I was thinking about how to start a small post on Chronicles of Narnia: Prince Caspian [whew], but Ross Douthat nails what made the film disappointing. It’s difficult for me to be objective about the Narnia books: along with Louise Fitzhugh’ s Harriet The Spy series, they were my favorite books as a boy. I reread them until the bindings came off. The much-ballyhooed Christian allegories with which Lewis purportedly bludgeons the reader never stood out much to this beneficiary of twelve years of Catholic school education; I mean, they were there, but I noted them and went on.

But back to the films. I was surprised that The Lion, The Witch, and the Wardrobe kept most of the book’s nuances. Thanks to the casting of Tilda Swinton as the White Witch (a much cooler and imperious vision of evil than Lewis’, and thus compelling) and Georgie Henley as Lucy Pevensie, we understand the tug that this pagan world exerts on the four children. It says a lot about the first adaptation that by the time the children are coronated I wanted it to keep going. As the book that really got me to keep reading the series (I read TLTWATW not knowing it was the first of seven volumes), I’ve a special affection for Prince Caspian, narrative problems notwithstanding. The film adaptation straightens the unwieldy flashback with which the book’s first half begins, yet sacrifices the children’s affection for each other and connection to their adopted world for swordplay and horseplay. Peter Dinklage’s Trumpkin – the novel’s most enduring character – gets nothing to do. There’s little sense that these four children were once kings and queens and mighty warriors, worthy of being summoned from the High Past (Edmund in particular wanders in a daze through most of the film). Peter and Caspian arguing over battle plans could very well be Judd Nelson and Emilio Estevez bickering over who asked a girl out first. Finally, whoever came up with the bright idea of having the Telmarines talk like Ricky Ricardo and look like Raul Julia should be sacrificed on the Stone Table.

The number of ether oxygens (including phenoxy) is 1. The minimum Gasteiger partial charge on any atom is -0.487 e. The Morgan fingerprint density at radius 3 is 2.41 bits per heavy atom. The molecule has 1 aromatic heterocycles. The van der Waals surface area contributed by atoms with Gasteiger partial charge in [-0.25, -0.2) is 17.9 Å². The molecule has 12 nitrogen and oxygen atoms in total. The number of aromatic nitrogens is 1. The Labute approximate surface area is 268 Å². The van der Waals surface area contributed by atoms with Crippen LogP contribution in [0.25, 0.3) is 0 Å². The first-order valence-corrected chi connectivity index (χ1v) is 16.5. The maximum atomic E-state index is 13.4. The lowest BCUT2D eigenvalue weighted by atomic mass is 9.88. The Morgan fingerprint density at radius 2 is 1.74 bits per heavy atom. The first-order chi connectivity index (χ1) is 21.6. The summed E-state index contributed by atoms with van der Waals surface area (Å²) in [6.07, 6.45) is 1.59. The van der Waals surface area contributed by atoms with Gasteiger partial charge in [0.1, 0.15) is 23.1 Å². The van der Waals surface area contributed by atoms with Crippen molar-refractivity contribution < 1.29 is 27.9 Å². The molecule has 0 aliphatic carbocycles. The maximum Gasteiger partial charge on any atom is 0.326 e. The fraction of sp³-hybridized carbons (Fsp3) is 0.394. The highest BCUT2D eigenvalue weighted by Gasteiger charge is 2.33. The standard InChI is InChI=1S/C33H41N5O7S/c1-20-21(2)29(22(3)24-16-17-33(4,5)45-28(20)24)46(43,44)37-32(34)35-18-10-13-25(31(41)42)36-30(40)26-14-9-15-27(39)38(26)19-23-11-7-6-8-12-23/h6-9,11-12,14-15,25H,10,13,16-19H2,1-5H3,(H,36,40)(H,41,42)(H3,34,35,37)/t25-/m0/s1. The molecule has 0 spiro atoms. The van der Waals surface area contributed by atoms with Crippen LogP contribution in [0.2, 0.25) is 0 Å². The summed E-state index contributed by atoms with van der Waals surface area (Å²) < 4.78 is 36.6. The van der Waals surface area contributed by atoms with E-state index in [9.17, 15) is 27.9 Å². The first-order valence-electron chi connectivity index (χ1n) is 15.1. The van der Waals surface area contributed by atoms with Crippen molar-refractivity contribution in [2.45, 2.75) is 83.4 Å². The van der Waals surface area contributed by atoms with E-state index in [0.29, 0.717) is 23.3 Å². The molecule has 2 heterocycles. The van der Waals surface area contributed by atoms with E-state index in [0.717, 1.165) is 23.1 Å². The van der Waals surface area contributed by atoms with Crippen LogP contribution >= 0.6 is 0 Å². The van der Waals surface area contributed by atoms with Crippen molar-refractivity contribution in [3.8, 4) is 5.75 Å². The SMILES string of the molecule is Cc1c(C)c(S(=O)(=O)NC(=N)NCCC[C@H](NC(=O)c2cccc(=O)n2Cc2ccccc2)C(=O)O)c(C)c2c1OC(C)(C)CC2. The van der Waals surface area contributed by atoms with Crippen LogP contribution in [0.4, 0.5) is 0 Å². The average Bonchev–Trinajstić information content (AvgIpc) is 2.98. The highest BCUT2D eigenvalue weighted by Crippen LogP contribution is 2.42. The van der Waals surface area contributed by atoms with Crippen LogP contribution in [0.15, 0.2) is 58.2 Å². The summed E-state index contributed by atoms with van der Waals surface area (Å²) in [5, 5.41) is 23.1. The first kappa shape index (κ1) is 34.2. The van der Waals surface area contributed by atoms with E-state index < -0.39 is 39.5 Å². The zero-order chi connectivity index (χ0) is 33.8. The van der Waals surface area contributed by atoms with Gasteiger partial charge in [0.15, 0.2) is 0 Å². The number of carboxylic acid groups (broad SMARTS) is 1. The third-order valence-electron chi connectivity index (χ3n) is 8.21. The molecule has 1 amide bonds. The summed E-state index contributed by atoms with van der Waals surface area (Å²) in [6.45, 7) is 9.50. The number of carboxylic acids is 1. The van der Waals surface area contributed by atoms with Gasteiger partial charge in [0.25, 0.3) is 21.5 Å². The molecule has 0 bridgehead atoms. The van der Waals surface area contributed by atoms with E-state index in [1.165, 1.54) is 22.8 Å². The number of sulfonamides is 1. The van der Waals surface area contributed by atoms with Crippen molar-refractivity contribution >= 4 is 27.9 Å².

Good news, though: director-adaptor Andrew Adamson will hand the franchise to someone else for the next adaption, The Voyage of the Dawn Treader, the most leisurely, action-packed, and religio-mystical of the seven books, and somehow my favorite.

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